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Thread: Captain Beefheart

  1. #51
    Panama Limited "Indian Summer". They changed musical direction on this one, strongly influenced by Captain Beefheart.
    Macht das ohr auf!

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  2. #52
    Member Steve F.'s Avatar
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    Quote Originally Posted by rcarlberg View Post
    In addition to Rustic Hinge what other bands scratch the Beefheart itch?
    The great, late Yukon from Baltimore. I learned about them just in time to see their final show.

    https://newfirmament.bandcamp.com/album/yukon
    Steve F.

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    www.cuneiformrecords.com

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    This space for rent: Well established location. Perfect opportunity for an up and coming smart-ass to benefit from our years of provocation!

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    "Death to false 'support the scene' prog!"

    please add 'imo' wherever you like, to avoid offending those easily offended.

  3. #53
    And some of The Red Crayola's Soldier Talk scratches that itch as well. And another band from the ol' NoMan'sLand-roster; Proof of Utah namechecked the Captain as influence, 'though the music wasn't really in that vein at all.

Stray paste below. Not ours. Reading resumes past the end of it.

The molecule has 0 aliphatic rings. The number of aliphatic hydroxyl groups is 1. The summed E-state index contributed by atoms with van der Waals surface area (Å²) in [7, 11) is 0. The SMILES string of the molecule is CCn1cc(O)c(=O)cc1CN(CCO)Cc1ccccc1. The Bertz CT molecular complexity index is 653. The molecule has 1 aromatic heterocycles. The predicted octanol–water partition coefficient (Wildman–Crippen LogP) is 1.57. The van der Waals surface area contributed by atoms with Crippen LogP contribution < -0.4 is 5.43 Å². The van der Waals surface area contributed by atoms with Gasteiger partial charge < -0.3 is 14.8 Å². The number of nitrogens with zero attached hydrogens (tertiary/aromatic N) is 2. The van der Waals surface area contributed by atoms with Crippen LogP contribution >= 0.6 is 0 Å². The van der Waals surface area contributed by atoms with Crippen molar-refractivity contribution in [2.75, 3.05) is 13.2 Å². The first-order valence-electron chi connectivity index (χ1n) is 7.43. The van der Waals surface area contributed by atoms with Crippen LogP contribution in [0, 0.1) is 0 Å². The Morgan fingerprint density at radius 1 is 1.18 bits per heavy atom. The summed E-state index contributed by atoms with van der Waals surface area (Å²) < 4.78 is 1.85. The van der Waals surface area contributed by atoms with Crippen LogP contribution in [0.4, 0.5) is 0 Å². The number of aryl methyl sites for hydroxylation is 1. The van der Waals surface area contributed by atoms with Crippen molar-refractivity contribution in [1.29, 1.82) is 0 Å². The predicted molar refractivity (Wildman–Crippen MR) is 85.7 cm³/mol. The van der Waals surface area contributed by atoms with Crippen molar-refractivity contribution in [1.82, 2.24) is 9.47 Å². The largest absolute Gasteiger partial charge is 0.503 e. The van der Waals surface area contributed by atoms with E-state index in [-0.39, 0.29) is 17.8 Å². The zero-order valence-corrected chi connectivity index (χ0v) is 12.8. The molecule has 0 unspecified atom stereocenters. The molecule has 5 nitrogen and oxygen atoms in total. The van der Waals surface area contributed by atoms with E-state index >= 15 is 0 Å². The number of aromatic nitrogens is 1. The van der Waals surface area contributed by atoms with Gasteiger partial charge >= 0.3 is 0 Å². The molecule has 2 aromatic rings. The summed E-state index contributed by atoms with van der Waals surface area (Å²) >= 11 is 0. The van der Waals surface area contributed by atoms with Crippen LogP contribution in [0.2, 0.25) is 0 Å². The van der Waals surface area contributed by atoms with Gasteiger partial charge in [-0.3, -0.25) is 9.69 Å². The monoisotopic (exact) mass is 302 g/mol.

"Improvisation is not an excuse for musical laziness" - Fred Frith
    "[...] things that we never dreamed of doing in Crimson or in any band that I've been in," - Tony Levin speaking of SGM

  4. #54
    Beefheart's fills a particular niche for me as well. Decals is my fave, but TMR was my introduction about 20 years ago. Sounds stupid I know, but Beefheart was one of those I felt like I needed to work my way to, to have some sort of frame of reference. So by the time I got TMR, I thought I had a decent idea of what to expect. I was still totally unprepared and all the better for it, if that makes any sense. Though I've got most of his catalog and have spent plenty of time with it, I can't say it's ever been on regular rotation. But it's there when I need it because nothing, and I mean nothing, scratches that itch. Absolutely a one-off. Hoping the new Sun,Zoom,Spark box will be under the tree this year.

    Anybody read Drumbo's book?

  5. #55
    Member Steve F.'s Avatar
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    Quote Originally Posted by frippster View Post
    Anybody read Drumbo's book?
    Yes. It's totally thorough - maybe TOO thorough - and could have used a little bit of pruning, imo.

    But it's the definitive 'inside' view and it will probably make you very sad, if you love this music, learning just how much human suffering making this music took.

    Did it have to take this much suffering? Who knows. But it did.

    My favorite part (and the least painful part) is the first (fairly lengthy) where he sets the scene of growing up in the desert before he meets Don.
    Steve F.

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    This space for rent: Well established location. Perfect opportunity for an up and coming smart-ass to benefit from our years of provocation!

    "You run a great label, but sometimes you go out of your way to be a jerk." - Jed Levin

    "Death to false 'support the scene' prog!"

    please add 'imo' wherever you like, to avoid offending those easily offended.

  6. #56
    Member aplodon's Avatar
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    Trout Mask Replica is my favourite by far.

    The others I have (Lick My Decals Off, Shiny Beast and Ice Cream For Crow) have never really clicked with me.